The most crucial of all ”Murphy’s laws” has been confirmed: anything that can go wrong, will go wrong. Or: a piece of toast always falls butter-side down. The British have decided, by a narrow margin, to question the last 70 years of European history. Whether in doing so they have also switched off the light in a former empire on which the sun never sets is less important to us. We should now focus on ourselves and our own problems. Once we get over the shock caused by this unexpected decision from the Isles, European officials will have to look for and find some answers as soon as possible. That is, provided there are any answers to begin with. Let me clarify: provided there are European answers to the European issues. There will be lots of repugnance and antipathy. A state of shock is the dominant feeling this morning. The concept and rationale behind the whole European structure have been disturbed. No one is indifferent, nor can anyone feel indifferent. The heatwave, not only political, whose epicentre is located in the City of London, one of the global financial hubs, will soon reach even the most remote parts of ”unified” Europe and the consequences will be felt throughout the world. The present tide will be followed by an ebb, and many European values, relations and standards will be left stranded, some even in the mud. A European ”Ice Age” is approaching. The pendulum of history in our continent has swung the wrong way. How much time it will need to regain balance remains to be seen. We will ignore the influence it might have on the American race for the White House. It is a different topic in its own right, although Donald Trump has already celebrated the result in Britain as his team’s victory. For us, ”natives” from the Balkans, this new cold era will be unpleasant. Our region has always been the place where two ends of the European civilization meet and conflict, but that is a well-known fact. A weakened Europe, having lost this Battle for Britain, will have a daunting task to tie the loose ends of common policy, which were not really tight even before the British Thursday. This challenge is even bigger today, yet enthusiasm has never been lower. A gloomy situation, indeed. The fatigue that ensued following the enlargement of the EU had long ago been replaced by a temporary rejection of even considering the notion of any further enlargement. Things have got serious. There will be at least a year or two before the stirred policy from Brussels settles. The priority over all others is that no one follows in the footsteps of the United Kingdom. The issue of enlargement can wait. ”We’ll cross that bridge when we come to it,” as they say. Let the dust caused by this demolition settle first. The future of Montenegro now has another potential scenario in this cracked mosaic. Our historical crossroad now offers a new/old direction. It is a blind alley, but there are many examples where blind alleys look tempting. That road leads to Moscow, i.e. that route provides Moscow with access to our region, just like in the bad old days. The euphoria among Brexit-supporters will encourage local fans of Trump and Vladimir Vladimirovich. That is also nothing new. Some will have their pictures taken with Trump, hoping that he and Putin will now lead politics in the Balkans, as they would elsewhere. Do those people know how naïve they are? How successfully those gentlemen and comrades will use the momentum in our game of politics in Montenegro remains to be seen. Uncertainty and confusion are excellent allies to our own ”party breakers”. Sure enough, the agitprop forces in cassocks will join the show, this is their first victory after so many bitter losses. ”A cup of gall for honey equally doth call,” even when that group is in question. Brexit and its direct repercussions and indirect consequences are, obviously, a complex and delicate matter. We should now act wisely, with the right balance between caution and determination. This recipe has been followed to the letter by Montenegro over the past 20 years [We are talking about the division in the ruling party, including the hara-kiri committed by the Liberal Alliance]. The Montenegrin authorities have managed to make all the right moves ever since, sometimes supported by prompters from abroad and some local incurable optimists. Now the position on the chessboard is quite clear: let us join NATO now and consider the implications later, if they ask us about what, when and how we are going to go about our role in European policy and European perspectives. What the meaning and scope of this syntagm (”European policy”) is in this newly created situation, we will learn in the months and years ahead.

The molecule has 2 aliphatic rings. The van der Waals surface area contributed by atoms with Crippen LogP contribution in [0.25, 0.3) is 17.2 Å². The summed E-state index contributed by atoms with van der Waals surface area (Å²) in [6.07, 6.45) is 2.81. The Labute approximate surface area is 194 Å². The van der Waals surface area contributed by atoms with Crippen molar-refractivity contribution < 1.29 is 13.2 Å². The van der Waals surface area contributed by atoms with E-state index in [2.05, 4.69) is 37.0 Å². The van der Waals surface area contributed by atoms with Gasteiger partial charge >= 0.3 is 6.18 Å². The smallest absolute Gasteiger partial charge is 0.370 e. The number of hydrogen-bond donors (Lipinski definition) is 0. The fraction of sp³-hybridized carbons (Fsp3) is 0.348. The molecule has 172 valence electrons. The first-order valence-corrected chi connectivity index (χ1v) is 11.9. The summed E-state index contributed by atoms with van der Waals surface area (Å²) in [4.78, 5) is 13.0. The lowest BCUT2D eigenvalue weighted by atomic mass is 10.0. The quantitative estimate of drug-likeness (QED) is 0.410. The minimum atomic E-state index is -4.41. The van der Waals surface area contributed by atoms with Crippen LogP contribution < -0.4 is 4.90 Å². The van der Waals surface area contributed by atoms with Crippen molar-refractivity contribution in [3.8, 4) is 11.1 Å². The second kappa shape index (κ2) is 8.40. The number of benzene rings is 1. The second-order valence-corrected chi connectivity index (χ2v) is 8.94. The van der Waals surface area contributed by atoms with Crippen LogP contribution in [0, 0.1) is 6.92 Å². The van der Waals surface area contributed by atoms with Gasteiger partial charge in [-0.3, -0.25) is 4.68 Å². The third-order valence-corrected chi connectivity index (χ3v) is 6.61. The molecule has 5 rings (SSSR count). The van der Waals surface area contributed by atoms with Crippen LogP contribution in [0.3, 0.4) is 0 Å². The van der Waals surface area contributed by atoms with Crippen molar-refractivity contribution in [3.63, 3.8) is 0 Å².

* The author is the president of the Montenegrin Democratic Union and former Foreign Minister of Montenegro